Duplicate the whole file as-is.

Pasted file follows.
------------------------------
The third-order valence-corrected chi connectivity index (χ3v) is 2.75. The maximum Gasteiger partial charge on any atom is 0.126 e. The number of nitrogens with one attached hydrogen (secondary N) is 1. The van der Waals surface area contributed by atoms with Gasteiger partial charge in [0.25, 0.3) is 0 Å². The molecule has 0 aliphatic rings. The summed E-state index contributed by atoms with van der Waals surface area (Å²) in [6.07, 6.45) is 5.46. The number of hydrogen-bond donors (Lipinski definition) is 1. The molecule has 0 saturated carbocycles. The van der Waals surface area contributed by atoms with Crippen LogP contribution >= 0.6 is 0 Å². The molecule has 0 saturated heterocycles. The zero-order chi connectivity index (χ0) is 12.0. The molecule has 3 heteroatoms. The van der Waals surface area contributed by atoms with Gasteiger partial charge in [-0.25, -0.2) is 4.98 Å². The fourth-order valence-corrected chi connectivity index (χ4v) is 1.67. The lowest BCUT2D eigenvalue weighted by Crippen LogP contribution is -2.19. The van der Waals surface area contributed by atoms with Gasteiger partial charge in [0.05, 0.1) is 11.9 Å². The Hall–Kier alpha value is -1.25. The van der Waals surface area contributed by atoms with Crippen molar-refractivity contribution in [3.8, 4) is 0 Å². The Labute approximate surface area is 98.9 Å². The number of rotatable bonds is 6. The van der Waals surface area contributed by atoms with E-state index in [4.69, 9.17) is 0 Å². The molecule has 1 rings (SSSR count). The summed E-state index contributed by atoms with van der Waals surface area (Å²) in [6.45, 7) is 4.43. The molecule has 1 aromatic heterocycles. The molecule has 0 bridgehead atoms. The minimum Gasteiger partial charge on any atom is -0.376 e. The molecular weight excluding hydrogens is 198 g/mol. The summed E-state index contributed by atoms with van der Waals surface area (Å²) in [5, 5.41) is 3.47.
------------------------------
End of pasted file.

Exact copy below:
The third-order valence-corrected chi connectivity index (χ3v) is 2.75. The maximum Gasteiger partial charge on any atom is 0.126 e. The number of nitrogens with one attached hydrogen (secondary N) is 1. The van der Waals surface area contributed by atoms with Gasteiger partial charge in [0.25, 0.3) is 0 Å². The molecule has 0 aliphatic rings. The summed E-state index contributed by atoms with van der Waals surface area (Å²) in [6.07, 6.45) is 5.46. The number of hydrogen-bond donors (Lipinski definition) is 1. The molecule has 0 saturated carbocycles. The van der Waals surface area contributed by atoms with Crippen LogP contribution >= 0.6 is 0 Å². The molecule has 0 saturated heterocycles. The zero-order chi connectivity index (χ0) is 12.0. The molecule has 3 heteroatoms. The van der Waals surface area contributed by atoms with Gasteiger partial charge in [-0.25, -0.2) is 4.98 Å². The fourth-order valence-corrected chi connectivity index (χ4v) is 1.67. The lowest BCUT2D eigenvalue weighted by Crippen LogP contribution is -2.19. The van der Waals surface area contributed by atoms with Gasteiger partial charge in [0.05, 0.1) is 11.9 Å². The Hall–Kier alpha value is -1.25. The van der Waals surface area contributed by atoms with Crippen molar-refractivity contribution in [3.8, 4) is 0 Å². The Labute approximate surface area is 98.9 Å². The number of rotatable bonds is 6. The van der Waals surface area contributed by atoms with E-state index in [4.69, 9.17) is 0 Å². The molecule has 1 rings (SSSR count). The summed E-state index contributed by atoms with van der Waals surface area (Å²) in [6.45, 7) is 4.43. The molecule has 1 aromatic heterocycles. The molecule has 0 bridgehead atoms. The minimum Gasteiger partial charge on any atom is -0.376 e. The molecular weight excluding hydrogens is 198 g/mol. The summed E-state index contributed by atoms with van der Waals surface area (Å²) in [5, 5.41) is 3.47.